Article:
At the root of the lack of emphasis on collecting enough revenues and spending enough on, and implementing schemes of, social and physical infrastructure is the compulsion of democratic politics. In a democracy, to mobilize votes and win elections, politicians respond to what people
demand, and politics through promise of subsidies has not disappeared.
The iconic populist All-India Trinamool Congress (AITC) leader and chief minister of West Bengal, Mamata Banerjee, had resolutely rallied against rationalization of petroleum prices in 2000 and of railway passenger fares in 2012. As a UPA ally, in 2012, she had also demanded that the number of subsidized 14.2 kg liquid petroleum gas (LPG) cylinders be raised to twenty-four. She swept the 2021 Vidhan Sabha polls in West Bengal on the promise of free food, housing and monetary allowance for all. Ahead of the Vidhan Sabha polls in Uttar Pradesh, which he swept, Chief Minister Yogi Adityanath (from BJP) slashed the power rate for farmers by half.
Social fragmentation is known to result in higher subsidies and lower demand for public goods such as education, health and physical infrastructure. Such fragmentation is getting blurred with economic development and migration. Furthermore, slowly and surely, the fact that subsidies are not manna from heaven and any subsidy to a particular group has to be paid for or financed by the others have become clearer to people.
There are already indications of democracy and democratic norms taking root, people asking not for doles and subsidies for their special groups but for education, health, and physical infrastructure such as uninterrupted quality power supply, roads, and supply of safe drinking water. The demand for ‘roti, kapda, makaan’ (bread, clothing and shelter) has slowly been replaced by the demand for ‘bijli, sadak, paani’ (electricity, roads and water). Electoral politics is moving away from identity politics and into debates about serious economic and policy reforms.
This book argues that Indian democracy will start delivering better outcomes as ethnic identities lose their relevance. The many-faceted Arun Shourie, economist, journalist, author and politician, famously said, ‘Governance is not golf: that we are a democracy does not entitle us to a handicap.’ We may appear to be dangerously close to justifying India’s painfully slow pace of economic progress by adducing her democratic system as an excuse. But we are not. The economic development of a poor country is not a 100-metre race but a 42-km marathon. What we argue is that democracy may have led to a slow start, but it is premature to pass a final judgement on the likely outcome in India. India lacks the strong physical infrastructure, such as roads, power and water supply, that authoritarian China has built up, but what it has developed and sustained is a strong institutional infrastructure in terms of separation of powers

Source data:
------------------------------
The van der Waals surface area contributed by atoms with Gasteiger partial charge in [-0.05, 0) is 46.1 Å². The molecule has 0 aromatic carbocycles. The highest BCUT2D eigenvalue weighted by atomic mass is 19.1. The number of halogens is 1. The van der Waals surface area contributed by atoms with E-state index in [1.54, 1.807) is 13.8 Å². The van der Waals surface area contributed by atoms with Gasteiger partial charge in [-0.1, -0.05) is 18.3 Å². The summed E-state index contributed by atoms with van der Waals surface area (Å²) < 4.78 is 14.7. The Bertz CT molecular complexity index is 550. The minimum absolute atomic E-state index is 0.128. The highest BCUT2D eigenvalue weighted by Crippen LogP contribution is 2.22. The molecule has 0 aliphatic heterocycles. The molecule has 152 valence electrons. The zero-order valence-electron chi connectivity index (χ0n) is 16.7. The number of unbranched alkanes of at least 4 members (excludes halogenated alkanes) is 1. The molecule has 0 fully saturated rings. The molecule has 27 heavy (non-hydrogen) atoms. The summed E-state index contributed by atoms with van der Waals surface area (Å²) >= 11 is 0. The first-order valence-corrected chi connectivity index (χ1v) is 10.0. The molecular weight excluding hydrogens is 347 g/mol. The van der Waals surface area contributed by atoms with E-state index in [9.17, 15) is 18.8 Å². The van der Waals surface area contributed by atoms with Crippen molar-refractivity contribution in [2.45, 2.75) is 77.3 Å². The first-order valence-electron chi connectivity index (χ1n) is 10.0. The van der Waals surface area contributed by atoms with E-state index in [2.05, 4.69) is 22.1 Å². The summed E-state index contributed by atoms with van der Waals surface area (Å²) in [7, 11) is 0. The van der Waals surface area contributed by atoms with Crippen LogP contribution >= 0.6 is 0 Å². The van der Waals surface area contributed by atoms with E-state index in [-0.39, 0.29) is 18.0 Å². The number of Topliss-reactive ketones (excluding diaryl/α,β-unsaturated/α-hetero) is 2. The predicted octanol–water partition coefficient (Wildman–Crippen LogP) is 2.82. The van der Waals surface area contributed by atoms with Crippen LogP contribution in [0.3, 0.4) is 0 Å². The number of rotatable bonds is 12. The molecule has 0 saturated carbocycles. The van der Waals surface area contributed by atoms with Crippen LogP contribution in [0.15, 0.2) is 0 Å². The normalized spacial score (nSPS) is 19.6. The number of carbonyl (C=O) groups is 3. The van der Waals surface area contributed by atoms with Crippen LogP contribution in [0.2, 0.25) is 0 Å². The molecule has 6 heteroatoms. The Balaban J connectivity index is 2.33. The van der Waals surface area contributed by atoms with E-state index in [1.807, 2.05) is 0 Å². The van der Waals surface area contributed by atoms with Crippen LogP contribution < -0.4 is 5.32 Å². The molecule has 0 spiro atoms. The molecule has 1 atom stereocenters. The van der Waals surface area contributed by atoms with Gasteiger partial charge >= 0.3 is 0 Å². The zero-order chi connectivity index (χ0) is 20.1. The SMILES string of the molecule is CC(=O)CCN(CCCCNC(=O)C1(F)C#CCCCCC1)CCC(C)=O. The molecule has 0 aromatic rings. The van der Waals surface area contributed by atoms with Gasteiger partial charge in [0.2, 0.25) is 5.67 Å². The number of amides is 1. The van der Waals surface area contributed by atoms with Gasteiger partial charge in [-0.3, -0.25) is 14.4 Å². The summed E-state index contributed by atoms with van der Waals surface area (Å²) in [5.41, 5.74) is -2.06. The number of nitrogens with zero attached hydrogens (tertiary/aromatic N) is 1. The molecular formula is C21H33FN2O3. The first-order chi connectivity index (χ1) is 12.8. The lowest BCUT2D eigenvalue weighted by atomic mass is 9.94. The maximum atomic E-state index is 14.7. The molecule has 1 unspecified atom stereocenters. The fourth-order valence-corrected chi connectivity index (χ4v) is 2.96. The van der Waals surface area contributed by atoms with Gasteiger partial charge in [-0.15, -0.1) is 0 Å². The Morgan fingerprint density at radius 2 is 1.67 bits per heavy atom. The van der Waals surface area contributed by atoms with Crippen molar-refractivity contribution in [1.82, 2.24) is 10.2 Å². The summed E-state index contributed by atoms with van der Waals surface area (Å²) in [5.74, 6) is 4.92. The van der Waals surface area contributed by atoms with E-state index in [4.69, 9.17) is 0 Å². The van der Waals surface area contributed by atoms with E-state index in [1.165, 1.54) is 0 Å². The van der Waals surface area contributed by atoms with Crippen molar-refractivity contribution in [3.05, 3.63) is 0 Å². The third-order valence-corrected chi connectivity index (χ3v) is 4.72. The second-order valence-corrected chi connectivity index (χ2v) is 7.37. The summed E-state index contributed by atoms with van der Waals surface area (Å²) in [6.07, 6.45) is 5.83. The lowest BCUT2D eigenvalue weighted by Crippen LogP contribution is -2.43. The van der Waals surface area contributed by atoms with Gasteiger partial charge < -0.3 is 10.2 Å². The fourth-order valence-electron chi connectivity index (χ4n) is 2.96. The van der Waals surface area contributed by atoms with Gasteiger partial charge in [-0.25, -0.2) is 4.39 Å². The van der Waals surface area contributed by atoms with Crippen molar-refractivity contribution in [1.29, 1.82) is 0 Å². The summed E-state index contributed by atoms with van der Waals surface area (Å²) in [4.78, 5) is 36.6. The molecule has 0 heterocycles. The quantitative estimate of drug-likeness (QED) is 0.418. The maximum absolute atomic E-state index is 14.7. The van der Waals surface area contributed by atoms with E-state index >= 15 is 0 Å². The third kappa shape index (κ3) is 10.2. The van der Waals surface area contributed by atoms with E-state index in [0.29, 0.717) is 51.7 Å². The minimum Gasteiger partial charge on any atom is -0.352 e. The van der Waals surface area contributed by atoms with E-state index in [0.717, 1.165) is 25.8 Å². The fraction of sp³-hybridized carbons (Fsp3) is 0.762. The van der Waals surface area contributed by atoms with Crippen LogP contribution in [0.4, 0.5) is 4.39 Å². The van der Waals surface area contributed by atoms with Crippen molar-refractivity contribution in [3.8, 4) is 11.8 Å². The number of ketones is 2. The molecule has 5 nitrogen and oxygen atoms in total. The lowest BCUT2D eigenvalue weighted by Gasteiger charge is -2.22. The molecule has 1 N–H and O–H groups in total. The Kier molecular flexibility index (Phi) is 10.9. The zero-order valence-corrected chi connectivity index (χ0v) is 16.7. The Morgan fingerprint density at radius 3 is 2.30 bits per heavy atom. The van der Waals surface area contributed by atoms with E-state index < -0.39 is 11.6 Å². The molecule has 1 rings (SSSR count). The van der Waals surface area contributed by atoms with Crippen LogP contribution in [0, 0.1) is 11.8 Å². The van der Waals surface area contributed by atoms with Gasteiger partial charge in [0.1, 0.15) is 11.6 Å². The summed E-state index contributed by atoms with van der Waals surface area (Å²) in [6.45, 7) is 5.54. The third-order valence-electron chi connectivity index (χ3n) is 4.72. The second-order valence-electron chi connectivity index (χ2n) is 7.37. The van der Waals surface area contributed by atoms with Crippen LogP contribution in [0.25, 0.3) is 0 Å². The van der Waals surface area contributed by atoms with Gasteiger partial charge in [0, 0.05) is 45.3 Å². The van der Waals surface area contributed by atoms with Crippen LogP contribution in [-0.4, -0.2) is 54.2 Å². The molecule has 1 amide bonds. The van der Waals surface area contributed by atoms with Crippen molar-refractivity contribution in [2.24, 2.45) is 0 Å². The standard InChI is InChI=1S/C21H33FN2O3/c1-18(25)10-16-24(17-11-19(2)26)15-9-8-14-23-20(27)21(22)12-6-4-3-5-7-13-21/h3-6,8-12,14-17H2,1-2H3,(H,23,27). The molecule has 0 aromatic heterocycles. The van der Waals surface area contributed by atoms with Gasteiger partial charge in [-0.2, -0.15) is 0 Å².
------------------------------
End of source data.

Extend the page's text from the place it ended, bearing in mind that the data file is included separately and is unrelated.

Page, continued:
among legislature, executive and judiciary, rule of law, and freedom of press. Policies in India will increasingly reflect the progress of the average Indian in terms of education, health and awareness about the effectiveness of policies, not only in India but in other countries as well.
When the Voting Rights Act of 1965, to give black Americans in the USA the ‘weapon—the vote’, was passed after the Civil Rights Act of 1964, an elated President Lyndon Johnson said this would give the power to the African Americans to ‘do the rest for themselves’. Did it solve all the problems for the African Americans in the USA overnight? No. But, ‘Forty-three years later, a mere blink of history’s eye, a black American, Barack Obama, was sitting behind the desk in the Oval Office.’ Similarly, pluralist politics and adult franchise has not only reinforced Indian nationhood, but gradually ushering in progressive policies also irrevocably changed Indians themselves, allowing democracy to work better and deliver appropriate development outcomes.
In India, while democracy has served well in building the nation, socio-economic development has been somewhat tepid in the first seven decades after Independence. But, as Indian democracy matures and people benefit from higher incomes, less poverty, more education and urbanization, such development is likely to accelerate. This book argues that as democracy matures in India, the political calculus of attracting electoral support from these changed Indians is likely to help the country in its search for glory.
[The excerpt reproduced with the permission of the publishers.]